A report from AFP quoted a man identified as Hatem, a security guard who stood near the site of the bomb blast: “This attack is a message to everyone in Lebanon that says: everyone can be killed, anytime, anywhere. The country is heading towards destruction.... The worst thing is the feeling of insecurity. A car bomb can hit anyone, anywhere. And you can’t predict it or take any precautions,” said Hatem.
An AP report carried by USA Today attributed the current wave of violence in Lebanon to the division among Lebanese who support opposing sides in the civil war in Syria, noting that the Western-backed March 14 Alliance headed by Hariri is engaged in bitter feuding with Hezbollah, a top ally of Syrian President Assad.
Hariri has implied that Hezbollah is responsible for Chatah’s assassination, accusing “the ones who run away from international justice and refuse to appear before the international tribunal.”
Five Hezbollah members have been indicted for alleged involvement in the elder Hariri’s assassination, but Hezbollah rejects the accusations, and has refused to hand over the suspects. The trial is scheduled to begin in less than three weeks.
Hariri, in his statement quoted by AP, said those behind Chatah’s assassination are “the same ones who are opening the doors of evil and chaos into Lebanon” and “brought regional fires to our country,” a reference to Hezbollah’s involvement in Syria’s civil war.
Lebanon’s Daily Star newspaper quoted a statement issued by the U.S. Embassy in Beirut: “The United States condemns in the strongest terms the terrorist attack that killed former Finance Minister Mohammad Shatah [Chatah],” noting that the slain leader had “a long history of promoting Lebanon’s stability and democratic principles in both Lebanon and abroad through his work within the Lebanese government, as Lebanon’s Ambassador to the United States, and at the International Monetary Fund.”
Continuing, the embassy statement stated, “We reiterate our support for the Lebanese Armed Forces and Internal Security Forces as legitimate government institutions that protect and serve all Lebanese.... Today’s attack only reinforces the United States’ commitment to advocate for implementation of UN Security Council resolutions 1559 and 1701, the Taif Agreement and Baabda Declaration as the means to support a stable, secure and free Lebanon.”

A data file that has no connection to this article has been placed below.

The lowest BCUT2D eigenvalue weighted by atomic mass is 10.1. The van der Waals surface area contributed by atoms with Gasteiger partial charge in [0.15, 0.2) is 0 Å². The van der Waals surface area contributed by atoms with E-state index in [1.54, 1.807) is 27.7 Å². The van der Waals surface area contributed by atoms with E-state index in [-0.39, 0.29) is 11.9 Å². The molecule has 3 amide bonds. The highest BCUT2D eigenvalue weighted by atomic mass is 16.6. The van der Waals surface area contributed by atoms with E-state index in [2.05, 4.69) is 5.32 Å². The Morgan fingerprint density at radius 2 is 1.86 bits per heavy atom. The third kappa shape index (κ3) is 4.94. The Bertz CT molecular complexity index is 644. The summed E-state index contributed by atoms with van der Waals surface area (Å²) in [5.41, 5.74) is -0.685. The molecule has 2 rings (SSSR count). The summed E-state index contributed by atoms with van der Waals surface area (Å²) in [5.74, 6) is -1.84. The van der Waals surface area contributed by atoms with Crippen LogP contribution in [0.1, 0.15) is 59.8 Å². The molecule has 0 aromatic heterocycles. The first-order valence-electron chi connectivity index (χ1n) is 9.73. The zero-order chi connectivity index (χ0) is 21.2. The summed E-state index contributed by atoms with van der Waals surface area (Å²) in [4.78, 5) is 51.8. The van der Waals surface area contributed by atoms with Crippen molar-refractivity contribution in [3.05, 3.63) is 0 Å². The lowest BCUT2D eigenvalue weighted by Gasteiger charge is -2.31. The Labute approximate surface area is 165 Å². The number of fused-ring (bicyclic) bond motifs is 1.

Security Council resolution 1559, approved on September 2, 2004, supported free and fair presidential elections in Lebanon and called upon remaining foreign forces (from Israel and Syria) to withdraw from the country.
Security Council resolution 1701, approved on August 11, 2004, called for a full cessation of hostilities in Lebanon, the withdrawal of Israeli troops from southern Lebanon, the disarmament of armed groups (such as Hezbollah) in Lebanon, and several other provisions, including supporting full control of the Lebanese government over the entire country.
The “Baabda Declaration,” an agreement made between rival March 8 and March 14 leaders in 2012, calls for “keeping Lebanon away from the policy of regional and international conflicts and sparing it the negative repercussions of regional tensions and crises.”
Photo of Lebanese soldiers at the scene of the car bomb attack that killed Mohammed Chatah: AP Images